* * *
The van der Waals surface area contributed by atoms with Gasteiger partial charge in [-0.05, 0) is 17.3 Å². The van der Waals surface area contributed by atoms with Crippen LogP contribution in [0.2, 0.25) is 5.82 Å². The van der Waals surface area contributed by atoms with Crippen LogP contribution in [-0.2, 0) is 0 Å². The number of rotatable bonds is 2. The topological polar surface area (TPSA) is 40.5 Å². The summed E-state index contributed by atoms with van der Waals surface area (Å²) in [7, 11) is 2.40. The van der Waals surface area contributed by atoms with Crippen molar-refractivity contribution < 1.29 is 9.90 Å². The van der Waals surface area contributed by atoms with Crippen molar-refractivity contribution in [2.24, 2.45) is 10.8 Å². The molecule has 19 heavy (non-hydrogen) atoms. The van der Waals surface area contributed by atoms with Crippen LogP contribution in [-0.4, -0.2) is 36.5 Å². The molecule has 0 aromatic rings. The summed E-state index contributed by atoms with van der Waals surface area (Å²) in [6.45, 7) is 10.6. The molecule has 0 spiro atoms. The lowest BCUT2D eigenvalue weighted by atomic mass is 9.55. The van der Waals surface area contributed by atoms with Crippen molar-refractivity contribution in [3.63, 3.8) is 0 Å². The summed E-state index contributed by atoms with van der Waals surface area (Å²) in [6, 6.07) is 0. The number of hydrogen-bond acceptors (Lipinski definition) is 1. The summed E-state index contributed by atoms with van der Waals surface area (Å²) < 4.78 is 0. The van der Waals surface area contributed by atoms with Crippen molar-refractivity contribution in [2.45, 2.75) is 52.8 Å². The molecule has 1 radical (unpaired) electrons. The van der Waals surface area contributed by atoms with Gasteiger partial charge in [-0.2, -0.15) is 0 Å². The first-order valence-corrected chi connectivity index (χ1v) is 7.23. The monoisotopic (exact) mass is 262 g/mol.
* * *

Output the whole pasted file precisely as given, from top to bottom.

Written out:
The van der Waals surface area contributed by atoms with Gasteiger partial charge in [-0.05, 0) is 17.3 Å². The van der Waals surface area contributed by atoms with Crippen LogP contribution in [0.2, 0.25) is 5.82 Å². The van der Waals surface area contributed by atoms with Crippen LogP contribution in [-0.2, 0) is 0 Å². The number of rotatable bonds is 2. The topological polar surface area (TPSA) is 40.5 Å². The summed E-state index contributed by atoms with van der Waals surface area (Å²) in [7, 11) is 2.40. The van der Waals surface area contributed by atoms with Crippen molar-refractivity contribution < 1.29 is 9.90 Å². The van der Waals surface area contributed by atoms with Crippen molar-refractivity contribution in [2.24, 2.45) is 10.8 Å². The molecule has 19 heavy (non-hydrogen) atoms. The van der Waals surface area contributed by atoms with Crippen LogP contribution in [-0.4, -0.2) is 36.5 Å². The molecule has 0 aromatic rings. The summed E-state index contributed by atoms with van der Waals surface area (Å²) in [6.45, 7) is 10.6. The molecule has 0 spiro atoms. The lowest BCUT2D eigenvalue weighted by atomic mass is 9.55. The van der Waals surface area contributed by atoms with Crippen molar-refractivity contribution in [3.63, 3.8) is 0 Å². The summed E-state index contributed by atoms with van der Waals surface area (Å²) in [6, 6.07) is 0. The number of hydrogen-bond acceptors (Lipinski definition) is 1. The summed E-state index contributed by atoms with van der Waals surface area (Å²) < 4.78 is 0. The van der Waals surface area contributed by atoms with Crippen molar-refractivity contribution in [2.45, 2.75) is 52.8 Å². The molecule has 1 radical (unpaired) electrons. The van der Waals surface area contributed by atoms with Gasteiger partial charge in [-0.2, -0.15) is 0 Å². The first-order valence-corrected chi connectivity index (χ1v) is 7.23. The monoisotopic (exact) mass is 262 g/mol.